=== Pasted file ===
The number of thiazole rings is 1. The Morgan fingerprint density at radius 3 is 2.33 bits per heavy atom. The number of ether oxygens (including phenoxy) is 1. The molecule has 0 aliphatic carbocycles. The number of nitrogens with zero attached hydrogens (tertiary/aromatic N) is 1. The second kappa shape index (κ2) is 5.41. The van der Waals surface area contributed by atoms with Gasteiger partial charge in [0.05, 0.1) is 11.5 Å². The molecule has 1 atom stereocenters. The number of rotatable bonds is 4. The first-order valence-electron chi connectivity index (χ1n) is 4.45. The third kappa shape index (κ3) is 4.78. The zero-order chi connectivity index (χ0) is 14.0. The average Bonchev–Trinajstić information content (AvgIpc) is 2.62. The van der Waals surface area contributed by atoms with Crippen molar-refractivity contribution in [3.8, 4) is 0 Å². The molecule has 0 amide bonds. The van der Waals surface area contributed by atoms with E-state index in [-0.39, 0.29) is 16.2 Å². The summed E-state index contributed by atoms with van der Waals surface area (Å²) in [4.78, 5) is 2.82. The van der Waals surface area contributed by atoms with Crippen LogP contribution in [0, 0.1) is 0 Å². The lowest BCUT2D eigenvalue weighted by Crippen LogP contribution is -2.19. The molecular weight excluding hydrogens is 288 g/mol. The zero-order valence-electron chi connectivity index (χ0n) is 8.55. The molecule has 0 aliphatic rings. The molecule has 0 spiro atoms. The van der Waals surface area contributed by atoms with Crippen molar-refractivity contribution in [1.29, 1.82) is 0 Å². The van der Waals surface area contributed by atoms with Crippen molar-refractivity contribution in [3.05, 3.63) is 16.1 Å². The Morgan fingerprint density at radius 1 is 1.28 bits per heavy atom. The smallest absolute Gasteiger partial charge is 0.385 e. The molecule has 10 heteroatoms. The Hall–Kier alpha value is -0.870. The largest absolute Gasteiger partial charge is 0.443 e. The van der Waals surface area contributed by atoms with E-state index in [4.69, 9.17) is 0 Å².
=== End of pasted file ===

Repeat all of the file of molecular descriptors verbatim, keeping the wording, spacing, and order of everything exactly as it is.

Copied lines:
The number of thiazole rings is 1. The Morgan fingerprint density at radius 3 is 2.33 bits per heavy atom. The number of ether oxygens (including phenoxy) is 1. The molecule has 0 aliphatic carbocycles. The number of nitrogens with zero attached hydrogens (tertiary/aromatic N) is 1. The second kappa shape index (κ2) is 5.41. The van der Waals surface area contributed by atoms with Gasteiger partial charge in [0.05, 0.1) is 11.5 Å². The molecule has 1 atom stereocenters. The number of rotatable bonds is 4. The first-order valence-electron chi connectivity index (χ1n) is 4.45. The third kappa shape index (κ3) is 4.78. The zero-order chi connectivity index (χ0) is 14.0. The average Bonchev–Trinajstić information content (AvgIpc) is 2.62. The van der Waals surface area contributed by atoms with Crippen molar-refractivity contribution in [3.8, 4) is 0 Å². The molecule has 0 amide bonds. The van der Waals surface area contributed by atoms with E-state index in [-0.39, 0.29) is 16.2 Å². The summed E-state index contributed by atoms with van der Waals surface area (Å²) in [4.78, 5) is 2.82. The van der Waals surface area contributed by atoms with Crippen LogP contribution in [0, 0.1) is 0 Å². The lowest BCUT2D eigenvalue weighted by Crippen LogP contribution is -2.19. The molecular weight excluding hydrogens is 288 g/mol. The zero-order valence-electron chi connectivity index (χ0n) is 8.55. The molecule has 0 aliphatic rings. The molecule has 0 spiro atoms. The van der Waals surface area contributed by atoms with Crippen molar-refractivity contribution in [1.29, 1.82) is 0 Å². The van der Waals surface area contributed by atoms with Crippen molar-refractivity contribution in [3.05, 3.63) is 16.1 Å². The Morgan fingerprint density at radius 1 is 1.28 bits per heavy atom. The smallest absolute Gasteiger partial charge is 0.385 e. The molecule has 10 heteroatoms. The Hall–Kier alpha value is -0.870. The largest absolute Gasteiger partial charge is 0.443 e. The van der Waals surface area contributed by atoms with E-state index in [4.69, 9.17) is 0 Å².